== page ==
Is Bangladesh doing enough to protect the freedom of speech of its citizens?

The recent murder of Faisal Arifin Dipan, a publisher of secular books in Bangladesh is just one of several attacks on and killings of secular writers, bloggers and publishers by Islamist extremists. Since 2013, the police have linked the violent acts to both local Islamist extremist groups and ISIS.

In the last couple of years, there has been an increase in international and domestic pressure on the Bangladeshi Government to take action against those who have been attacking secular authors. The UN issued a statement denouncing violence against secular writers and publishers, insisting that the government take “urgent, concerted measures to ensure the protection of all those who are being threatened by extremists operating in the country.” The United States has also publicly condemned the attacks, especially the killing of a Bangladeshi-born American blogger, Avijit Roy. Additionally, thousands of Bangladeshi authors and teachers marched asking to end the violence and fight for their right to free speech on the streets of Dhaka.

The Bangladeshi Prime Minister, Sheikh Hasina, has condemned the recent killings. After secular blogger Chottopaddhya was killed in August, PM Hasina said, “We’ll not allow any bloodshed in secular Bangladesh in the name of religion.”. This is not the first time the Prime Minister has spoken out in regards to human rights issues in the country. Since becoming PM, she actively supported trials against the war criminals of 1971 Bangladeshi war of independence. She also asked the international community to support her in this cause. The results were in favour of Sheikh Hasina’s narrative; several war criminals were sentenced to death and a couple to life imprisonment. However her outspokenness in light of the recent violence against secular writers and bloggers did not “manage to pacify the country’s blogging community.” It seems that community continues to be constantly in fear; “We won’t get police protection. We won’t get a visa. Where should we go then?”said one blogger.  

The Bangladeshi authorities have been criticised for not protecting the rights of their people. Six writers and bloggers went to the police when they found their photographs on a Facebook page with the following post: “There are three anti-Islamic poets and three organisers of bloggers. They are the enemy of Islam. We should do whatever it takes." The police responded to the report by proposing self-censorship to the writers and bloggers. Furthermore, Police General AKM Shahidul Hoque warned bloggers not to hurt someone’s religious sentiments, saying "No one should cross the limit,". He said if they did they could have a maximum jail sentence of 14 years. There has been backlash after Hoque made this statement by bloggers who are worried for their safety. One blogger asked “ could he (Police General) justify murder, being in a position of a top law enforcer?". Legally Bangladesh does not ‘limit’ its freedom of speech - freedom of expression is a fundamental right in Bangladesh. Article 39 of the Constitution of the People's Republic of Bangladesh ensures this right 'subject to reasonable restriction imposed by law'. As Zafar Sobhan, Dhaka Tribune editor, shared, Hoque’s statement unveils the problematic mindset of authorities in Bangladesh in which the authorities themselves criticize secular authors, instead of protecting their rights. This mindset can be said to be partly responsible for the continued violence against secular authors. Bloggers and writers are questioning this “reasonable restriction imposed by law” that authorities seem to be taking advantage of as in the case of Hoque’s statement.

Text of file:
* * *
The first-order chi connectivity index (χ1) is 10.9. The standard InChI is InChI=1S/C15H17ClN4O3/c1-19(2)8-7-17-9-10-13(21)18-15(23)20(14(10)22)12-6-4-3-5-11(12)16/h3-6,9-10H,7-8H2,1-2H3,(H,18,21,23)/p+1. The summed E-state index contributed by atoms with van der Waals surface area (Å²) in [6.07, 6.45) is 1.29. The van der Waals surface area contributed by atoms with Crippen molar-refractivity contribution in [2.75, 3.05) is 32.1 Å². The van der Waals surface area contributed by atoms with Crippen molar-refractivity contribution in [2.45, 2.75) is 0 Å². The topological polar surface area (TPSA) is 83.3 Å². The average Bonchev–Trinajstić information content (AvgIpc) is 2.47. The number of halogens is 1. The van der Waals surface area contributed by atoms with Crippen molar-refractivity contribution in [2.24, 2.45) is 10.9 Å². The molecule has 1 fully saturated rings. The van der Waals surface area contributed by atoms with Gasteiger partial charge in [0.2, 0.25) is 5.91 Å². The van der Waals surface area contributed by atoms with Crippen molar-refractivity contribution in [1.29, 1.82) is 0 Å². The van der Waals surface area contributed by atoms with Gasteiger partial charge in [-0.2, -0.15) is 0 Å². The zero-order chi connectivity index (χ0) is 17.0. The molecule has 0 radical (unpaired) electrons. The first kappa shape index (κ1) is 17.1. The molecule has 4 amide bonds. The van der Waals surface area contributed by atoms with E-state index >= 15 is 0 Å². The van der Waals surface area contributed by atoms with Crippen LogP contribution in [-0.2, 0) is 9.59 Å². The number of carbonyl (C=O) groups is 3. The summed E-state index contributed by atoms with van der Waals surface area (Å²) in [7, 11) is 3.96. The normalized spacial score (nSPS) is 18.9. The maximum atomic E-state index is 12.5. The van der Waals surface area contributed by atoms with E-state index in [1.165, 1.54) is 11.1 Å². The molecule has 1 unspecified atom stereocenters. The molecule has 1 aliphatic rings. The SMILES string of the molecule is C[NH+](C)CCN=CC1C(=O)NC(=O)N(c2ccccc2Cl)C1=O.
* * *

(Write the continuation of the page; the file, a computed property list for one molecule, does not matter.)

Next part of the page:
Posts on social media sites seem to be the contemporary method used by extremists to instruct and motivate individual actors and supporters. We have seen several similar cases here in the U.S in which lone wolves are triggered to act, such as the Boston bombers and the Fort Hood shooter. While it is difficult and complicated for authorities to track down and take action against the perpetrators of such posts on social media, it is important that they acknowledge them and protect those in danger. Bangladeshi authorities simply have not done enough to protect the rights of their citizens. While Prime Minister Sheikh Hasina has condemned the killings but no serious ramifications have been imposed on those involved in attacking secular authors.